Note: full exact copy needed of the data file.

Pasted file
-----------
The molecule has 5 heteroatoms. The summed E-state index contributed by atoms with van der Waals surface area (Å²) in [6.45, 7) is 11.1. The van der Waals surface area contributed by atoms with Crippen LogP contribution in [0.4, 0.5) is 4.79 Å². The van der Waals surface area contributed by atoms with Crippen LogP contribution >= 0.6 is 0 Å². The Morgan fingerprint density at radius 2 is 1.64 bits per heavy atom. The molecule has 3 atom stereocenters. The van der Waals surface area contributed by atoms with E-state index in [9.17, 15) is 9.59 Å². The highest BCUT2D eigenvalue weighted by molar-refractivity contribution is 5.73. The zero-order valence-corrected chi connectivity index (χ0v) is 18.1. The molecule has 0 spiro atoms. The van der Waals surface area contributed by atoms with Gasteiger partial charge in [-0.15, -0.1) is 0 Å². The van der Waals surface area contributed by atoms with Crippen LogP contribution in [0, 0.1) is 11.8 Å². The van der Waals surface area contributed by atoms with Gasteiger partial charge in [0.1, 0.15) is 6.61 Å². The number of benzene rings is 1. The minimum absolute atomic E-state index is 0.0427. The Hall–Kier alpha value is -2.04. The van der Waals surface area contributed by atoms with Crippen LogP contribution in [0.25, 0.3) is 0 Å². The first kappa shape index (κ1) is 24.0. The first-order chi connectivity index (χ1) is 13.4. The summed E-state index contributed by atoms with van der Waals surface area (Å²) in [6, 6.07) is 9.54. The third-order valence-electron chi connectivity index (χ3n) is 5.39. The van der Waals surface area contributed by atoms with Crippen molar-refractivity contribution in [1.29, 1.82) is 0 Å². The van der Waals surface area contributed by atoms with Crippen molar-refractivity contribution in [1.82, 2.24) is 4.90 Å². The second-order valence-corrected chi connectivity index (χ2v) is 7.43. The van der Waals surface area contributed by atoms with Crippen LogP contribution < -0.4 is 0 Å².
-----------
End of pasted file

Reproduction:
The molecule has 5 heteroatoms. The summed E-state index contributed by atoms with van der Waals surface area (Å²) in [6.45, 7) is 11.1. The van der Waals surface area contributed by atoms with Crippen LogP contribution in [0.4, 0.5) is 4.79 Å². The van der Waals surface area contributed by atoms with Crippen LogP contribution >= 0.6 is 0 Å². The Morgan fingerprint density at radius 2 is 1.64 bits per heavy atom. The molecule has 3 atom stereocenters. The van der Waals surface area contributed by atoms with E-state index in [9.17, 15) is 9.59 Å². The highest BCUT2D eigenvalue weighted by molar-refractivity contribution is 5.73. The zero-order valence-corrected chi connectivity index (χ0v) is 18.1. The molecule has 0 spiro atoms. The van der Waals surface area contributed by atoms with Gasteiger partial charge in [-0.15, -0.1) is 0 Å². The van der Waals surface area contributed by atoms with Crippen LogP contribution in [0, 0.1) is 11.8 Å². The van der Waals surface area contributed by atoms with Gasteiger partial charge in [0.1, 0.15) is 6.61 Å². The number of benzene rings is 1. The minimum absolute atomic E-state index is 0.0427. The Hall–Kier alpha value is -2.04. The van der Waals surface area contributed by atoms with Crippen LogP contribution in [0.25, 0.3) is 0 Å². The first kappa shape index (κ1) is 24.0. The first-order chi connectivity index (χ1) is 13.4. The summed E-state index contributed by atoms with van der Waals surface area (Å²) in [6, 6.07) is 9.54. The third-order valence-electron chi connectivity index (χ3n) is 5.39. The van der Waals surface area contributed by atoms with Crippen molar-refractivity contribution in [1.29, 1.82) is 0 Å². The van der Waals surface area contributed by atoms with Crippen molar-refractivity contribution in [1.82, 2.24) is 4.90 Å². The second-order valence-corrected chi connectivity index (χ2v) is 7.43. The van der Waals surface area contributed by atoms with Crippen LogP contribution < -0.4 is 0 Å².